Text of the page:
Leah couldn't walk upstairs without losing her breath, she couldn't sleep lying flat because of intense heartburn but now she's competing in marathons and Ironman's. Here's how she did it.
By
22 Nov 2017 - 12:48 PM  UPDATED 22 Nov 2017 - 12:53 PM

At the beginning of 2013, I weighed around 130kg.

I couldn’t walk upstairs without losing my breath. I couldn’t sleep lying flat because of intense heartburn. My feet, ankles and hands swelled every day. I was constantly worried if I would fit in chairs that had arms at the sides. That said, I worked incredibly hard in my job as a teacher. I was actively involved in my son’s schooling and sporting pursuits – always offering to coach, manage, score at rugby, cricket and soccer games. I didn’t smoke or really drink that much at all. I just consumed more calories than I used. I put on weight consistently in my 20s and 30s and even though I had tried a myriad of diets, the weight always crept back on.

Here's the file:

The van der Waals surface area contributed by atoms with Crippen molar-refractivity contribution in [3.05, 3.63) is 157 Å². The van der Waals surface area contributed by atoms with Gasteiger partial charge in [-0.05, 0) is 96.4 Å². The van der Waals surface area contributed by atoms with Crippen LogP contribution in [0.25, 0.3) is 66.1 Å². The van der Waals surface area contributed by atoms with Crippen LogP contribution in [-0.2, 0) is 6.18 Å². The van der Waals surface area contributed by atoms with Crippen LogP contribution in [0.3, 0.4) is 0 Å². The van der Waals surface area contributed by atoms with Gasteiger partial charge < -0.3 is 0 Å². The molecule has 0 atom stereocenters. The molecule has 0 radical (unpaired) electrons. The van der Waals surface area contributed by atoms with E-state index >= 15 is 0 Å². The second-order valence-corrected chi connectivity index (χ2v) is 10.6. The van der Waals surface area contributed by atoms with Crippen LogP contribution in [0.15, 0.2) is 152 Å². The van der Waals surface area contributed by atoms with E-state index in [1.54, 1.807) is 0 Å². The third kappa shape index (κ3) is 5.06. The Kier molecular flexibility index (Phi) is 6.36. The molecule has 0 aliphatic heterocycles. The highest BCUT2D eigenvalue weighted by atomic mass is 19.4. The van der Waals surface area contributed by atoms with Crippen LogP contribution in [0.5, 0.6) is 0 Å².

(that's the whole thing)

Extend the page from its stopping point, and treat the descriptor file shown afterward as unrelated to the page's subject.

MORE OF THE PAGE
It was after seeing a particular photo of myself on Facebook – where I looked so different to what I thought I looked like – that I knew I had to take action.

I signed up for a 12-week body challenge that included fitness tests, recipes and calorie counting. It was hard going. The first three weeks in particular I was so hungry but I learnt to make sure that what I was eating was going to fill me up and fuel me for the day. The fitness test included a one km time trial run. My first go at this I clocked in at over 10 minutes! What was I doing? Running on my hands??!! Fast forward 12 weeks and I had lost 15kg. My heartburn had disappeared and my ankles weren’t swelling quite so severely.